Beware of cybercriminals targeting remote workers
Sharing a screenshot of your team in a Zoom video call, or a selfie of your pets in your home office, may seem funny and harmless, but the details on display could (literally) give cybercriminals a snapshot of your life. These bits and pieces about your professional and personal activity could be pieced together and used to steal your identity and hack into your accounts, experts warn.
“The reality is that we are, once again, falling into the age-old trap of oversharing online and overlooking the risks,” said Dr. Jason Nurse in a recent analysis for security firm Sophos. “Fraudsters, scammers and other cybercriminals love when we share information openly online about our lives, personal or work-related.”
Information gleaned from work-from-home photos and videos can include birthdates, from celebrations shared online; home addresses taken from labels on parcels or documents left lying around; and the names of household members or pets. Other items displayed in the background can also provide clues about a person’s hobbies, interests or social groups.
Read more: Securing the remote workforce – 5 new cyber threats
“From research, we know, for instance, that passwords are often created based on favourite teams, music artists, hobbies, and children and pet names. Therefore, this information could easily be used in password-guessing attacks,” Dr. Nurse said.
Selfie blunders don’t just expose personal data, either. Some snapshots also leave corporate data on display. “Analysis of images of home-working environments has revealed work email inboxes, internal emails, names of individuals in emails, private web pages, potentially sensitive internal business correspondence, software installed on computers, and internal identification numbers of devices,” he said.
These insights make cybercriminals’ attempts to target WFH staff “substantially easier” especially when “the ongoing pandemic – a situation where people are overly anxious, stressed, away from support groups, and balancing work and family life in the same physical space – increases our vulnerability to these attacks,” Dr. Nurse said. He provided the following tips to stay safe online:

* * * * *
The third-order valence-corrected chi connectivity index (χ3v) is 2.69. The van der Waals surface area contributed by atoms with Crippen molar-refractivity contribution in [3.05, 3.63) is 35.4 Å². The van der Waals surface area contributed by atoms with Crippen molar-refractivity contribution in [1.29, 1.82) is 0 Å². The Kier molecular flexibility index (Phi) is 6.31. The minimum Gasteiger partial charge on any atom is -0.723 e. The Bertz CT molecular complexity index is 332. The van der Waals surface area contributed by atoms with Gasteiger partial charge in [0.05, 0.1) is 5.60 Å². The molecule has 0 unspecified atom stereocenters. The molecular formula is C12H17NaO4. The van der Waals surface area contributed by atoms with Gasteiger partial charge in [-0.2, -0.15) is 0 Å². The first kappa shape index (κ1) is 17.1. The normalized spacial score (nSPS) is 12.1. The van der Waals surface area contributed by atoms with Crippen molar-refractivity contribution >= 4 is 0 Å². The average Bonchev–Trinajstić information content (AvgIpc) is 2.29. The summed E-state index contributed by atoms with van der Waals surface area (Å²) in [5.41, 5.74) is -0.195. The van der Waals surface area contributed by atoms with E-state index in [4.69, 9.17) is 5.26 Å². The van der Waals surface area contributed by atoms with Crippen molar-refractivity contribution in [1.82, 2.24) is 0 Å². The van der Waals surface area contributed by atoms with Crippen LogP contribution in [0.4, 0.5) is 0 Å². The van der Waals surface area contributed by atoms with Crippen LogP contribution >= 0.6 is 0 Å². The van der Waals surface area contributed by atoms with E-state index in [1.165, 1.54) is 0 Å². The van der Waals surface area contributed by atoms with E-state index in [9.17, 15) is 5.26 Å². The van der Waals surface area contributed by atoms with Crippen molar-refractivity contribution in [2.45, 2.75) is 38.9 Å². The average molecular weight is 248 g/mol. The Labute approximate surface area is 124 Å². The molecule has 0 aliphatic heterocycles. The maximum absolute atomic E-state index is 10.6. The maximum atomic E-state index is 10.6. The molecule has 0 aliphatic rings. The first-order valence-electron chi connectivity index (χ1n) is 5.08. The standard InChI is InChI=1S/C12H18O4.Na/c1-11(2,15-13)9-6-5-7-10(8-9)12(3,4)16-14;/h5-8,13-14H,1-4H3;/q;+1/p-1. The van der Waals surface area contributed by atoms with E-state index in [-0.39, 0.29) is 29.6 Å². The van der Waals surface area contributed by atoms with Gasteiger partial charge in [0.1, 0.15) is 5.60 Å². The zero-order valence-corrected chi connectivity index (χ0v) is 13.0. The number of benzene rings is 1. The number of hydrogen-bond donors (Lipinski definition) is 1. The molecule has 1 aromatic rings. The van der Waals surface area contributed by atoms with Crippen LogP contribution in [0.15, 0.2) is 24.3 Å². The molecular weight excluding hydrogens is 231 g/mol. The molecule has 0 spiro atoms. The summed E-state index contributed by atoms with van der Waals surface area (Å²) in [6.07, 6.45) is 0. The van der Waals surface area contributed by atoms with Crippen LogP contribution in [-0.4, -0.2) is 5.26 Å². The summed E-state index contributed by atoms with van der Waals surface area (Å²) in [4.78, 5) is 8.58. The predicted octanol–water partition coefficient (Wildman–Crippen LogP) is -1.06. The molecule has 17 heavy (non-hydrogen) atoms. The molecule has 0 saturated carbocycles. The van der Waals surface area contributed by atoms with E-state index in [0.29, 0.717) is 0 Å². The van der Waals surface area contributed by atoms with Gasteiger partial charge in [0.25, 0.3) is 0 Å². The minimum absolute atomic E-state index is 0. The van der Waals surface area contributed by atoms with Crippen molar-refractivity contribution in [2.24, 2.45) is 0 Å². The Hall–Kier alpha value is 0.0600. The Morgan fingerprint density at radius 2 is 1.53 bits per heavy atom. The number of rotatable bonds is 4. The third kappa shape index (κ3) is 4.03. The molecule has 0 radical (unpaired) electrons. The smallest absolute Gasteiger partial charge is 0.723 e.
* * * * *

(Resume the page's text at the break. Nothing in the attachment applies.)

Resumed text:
- Be mindful of what is on display in your home
- If you can, use a virtual or blurred background during calls
- Think twice about what you post on social media using the hashtags #WorkFromHome, #WorkingFromHome, #RemoteWork or #HomeOffice
Read more: Cybersecurity in the age of COVID-19
Boris Cipot, senior security engineer at Synopsys, raised the same concerns about WFH employees. “With the growth of social networking platforms, and the trend of home office selfies, users must be mindful of the potentially compromising information they are posting publicly,” he shared with HRD.
“Refrain from taking photos of your computer desktop, applications, or the desk if personal and/or professional papers may be within view. These can be used by would-be attackers directly against you. Attackers may be able to guess your passwords based on items around your home office.”
Apart from cybersecurity threats, selfies at home can also be used by other criminals to survey their targets. “Even if you’re not sharing anything that could lead to sensitive information sharing, you may not even realise you’re displaying expensive items that could be attractive to would-be home intruders,” Cipot said.